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Glass Jars Cleaned to Be Reused and Refilled

Cleaning Up Your Glass Jars for Reuse

Got a shelf in your pantry devoted to salvaged salsa jars? Or do you just toss them into the recycling bin because you don't want to deal with the dreaded sticky labels? Here's a little how-to for how we've found to remove labels from our glass jars with little to no hassle. 


The Plan of Attack

1. Soak

After glasses are formed, many are then reheated so the label (typically vinyl) will properly bond & mould to the glass. This creates a nearly weatherproof label, which is great for single-use, but can be a real b**** if you're wanting to reuse the jar and actually be able see the contents. So, it makes sense that heat is a major component when it comes to removing these finicky labels.

Depending on the label and adhesive, one of two options should remove the bulk of it: 1) For paper labels, place your rinsed out jar in a hot (or just-boiled), soapy bath of water and let sit for a few hours. Or 2), for tough vinyl labels, boil enough water to fill the jar above the top of the label, and pour it directly into the jar. Wait 20 seconds or so, and carefully pull the label off. Be sure to use a pot holder or similar to protect the hand holding the glass jar of scalding water.

2. Scrape

It's likely you still have some amount of label or adhesive remaining on your jar after the initial peel. If the label is paper-based, it will require a little more patience - longer soaking & more scraping.

Now it's time to give the labels a good scrape. We recommend a Pot Scraper, as it won't damage the glass and isn't a safety hazard. Even butter knives get dangerous with enough pressure behind them, but they're a good backup, if that's all you've got handy.

**Be sure to scrape your jar away from the sink so the pieces of label can properly be disposed of (in the trash). Please don't send plastics down the drain for a clean jar!**

3. Scrub

The majority of your label should be removed at this point, with just some sticky adhesive remaining where the label was. Here, you've got a few options for what scrubbing agent you choose to use. Many people swear by lemon essential oil. We personally have acetone/nail polish remover at home, so that's what we tend to gravitate toward and have found to be extremely effective. Another option is to make a paste out of olive oil & baking soda. If you've already got Goo Gone around the house, that'll work too.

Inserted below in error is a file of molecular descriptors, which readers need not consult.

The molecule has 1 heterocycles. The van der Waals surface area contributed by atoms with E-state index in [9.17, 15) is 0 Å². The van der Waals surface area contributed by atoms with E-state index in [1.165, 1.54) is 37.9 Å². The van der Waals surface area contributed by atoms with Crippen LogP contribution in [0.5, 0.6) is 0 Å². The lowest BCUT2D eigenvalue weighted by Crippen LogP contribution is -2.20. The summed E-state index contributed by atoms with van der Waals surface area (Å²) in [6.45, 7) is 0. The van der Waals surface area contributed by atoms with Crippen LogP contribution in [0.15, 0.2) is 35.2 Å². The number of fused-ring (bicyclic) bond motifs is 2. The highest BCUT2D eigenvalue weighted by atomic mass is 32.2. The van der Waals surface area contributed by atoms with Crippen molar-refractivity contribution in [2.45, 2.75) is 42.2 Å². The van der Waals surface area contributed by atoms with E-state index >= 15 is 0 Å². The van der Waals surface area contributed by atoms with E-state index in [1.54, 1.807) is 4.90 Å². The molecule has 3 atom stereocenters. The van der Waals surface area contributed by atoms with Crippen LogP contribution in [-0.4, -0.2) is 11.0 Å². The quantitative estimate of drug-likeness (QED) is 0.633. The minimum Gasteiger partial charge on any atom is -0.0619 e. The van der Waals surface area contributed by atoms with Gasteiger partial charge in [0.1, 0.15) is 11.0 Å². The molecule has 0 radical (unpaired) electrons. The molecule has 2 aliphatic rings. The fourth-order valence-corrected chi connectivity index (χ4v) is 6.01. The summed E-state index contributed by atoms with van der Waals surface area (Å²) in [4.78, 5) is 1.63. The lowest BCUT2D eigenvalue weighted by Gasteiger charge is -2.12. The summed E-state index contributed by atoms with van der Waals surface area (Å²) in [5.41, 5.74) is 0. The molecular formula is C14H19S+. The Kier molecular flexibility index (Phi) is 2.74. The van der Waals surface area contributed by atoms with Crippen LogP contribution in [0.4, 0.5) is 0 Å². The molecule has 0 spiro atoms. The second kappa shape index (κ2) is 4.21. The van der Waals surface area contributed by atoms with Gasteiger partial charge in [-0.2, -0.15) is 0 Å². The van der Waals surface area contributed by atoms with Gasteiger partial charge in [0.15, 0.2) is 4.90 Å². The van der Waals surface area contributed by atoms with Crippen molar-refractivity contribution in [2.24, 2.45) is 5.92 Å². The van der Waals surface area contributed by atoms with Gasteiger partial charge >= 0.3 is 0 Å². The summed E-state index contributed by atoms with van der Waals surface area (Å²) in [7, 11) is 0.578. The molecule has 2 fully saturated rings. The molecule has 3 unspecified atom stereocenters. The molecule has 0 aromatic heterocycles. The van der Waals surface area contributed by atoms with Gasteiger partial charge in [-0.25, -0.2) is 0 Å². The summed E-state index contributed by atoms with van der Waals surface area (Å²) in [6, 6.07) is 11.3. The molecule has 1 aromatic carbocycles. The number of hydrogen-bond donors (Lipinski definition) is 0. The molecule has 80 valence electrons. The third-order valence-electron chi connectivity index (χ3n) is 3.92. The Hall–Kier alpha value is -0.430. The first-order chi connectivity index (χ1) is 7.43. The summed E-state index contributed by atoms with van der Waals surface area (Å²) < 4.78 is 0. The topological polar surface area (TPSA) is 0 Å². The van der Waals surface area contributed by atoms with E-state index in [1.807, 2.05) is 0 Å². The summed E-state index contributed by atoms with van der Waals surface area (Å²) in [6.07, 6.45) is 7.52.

For all of those methods, be sure your glass is completely dry before applying. Otherwise, the adhesive will end up just getting spread around. Grab an old terrycloth rag, load with choice of scrubbing agent, and scrub away at the adhesive until it disintegrates. Once your jar meets your ideal clarity, give it a good wash to ensure none of the scrubbing agent got inside/will transfer to the future contents. 

Now bring your jar to us, the Co-Op, or wherever it is you buy in bulk, and fill it up! Pro tip: Keep the tare value of your jar handy by writing directly on your jar with an oil pencil, Sharpie-ing the lid, etc. to avoid having to weigh it each time!  

Stinky Lids?

If your jar's first life involved anything particularly pungent (candle, garlic, onions, etc.) you may find that no amount of washing does much to affect the smell. But you know who will take care of that for you? The sun. You need several hours (and sometimes up to a two days) of full, direct sunlight to zap smells from most materials. We recommend leaving your stubborn lids outside in a sunny spot for one or two days. This also works wonders for silicone storage products like Stasher Bags and Food Huggers, FYI.


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    Elizabeth - October 26, 2022

    Lemon oil is great for getting sticky residue off of jars!

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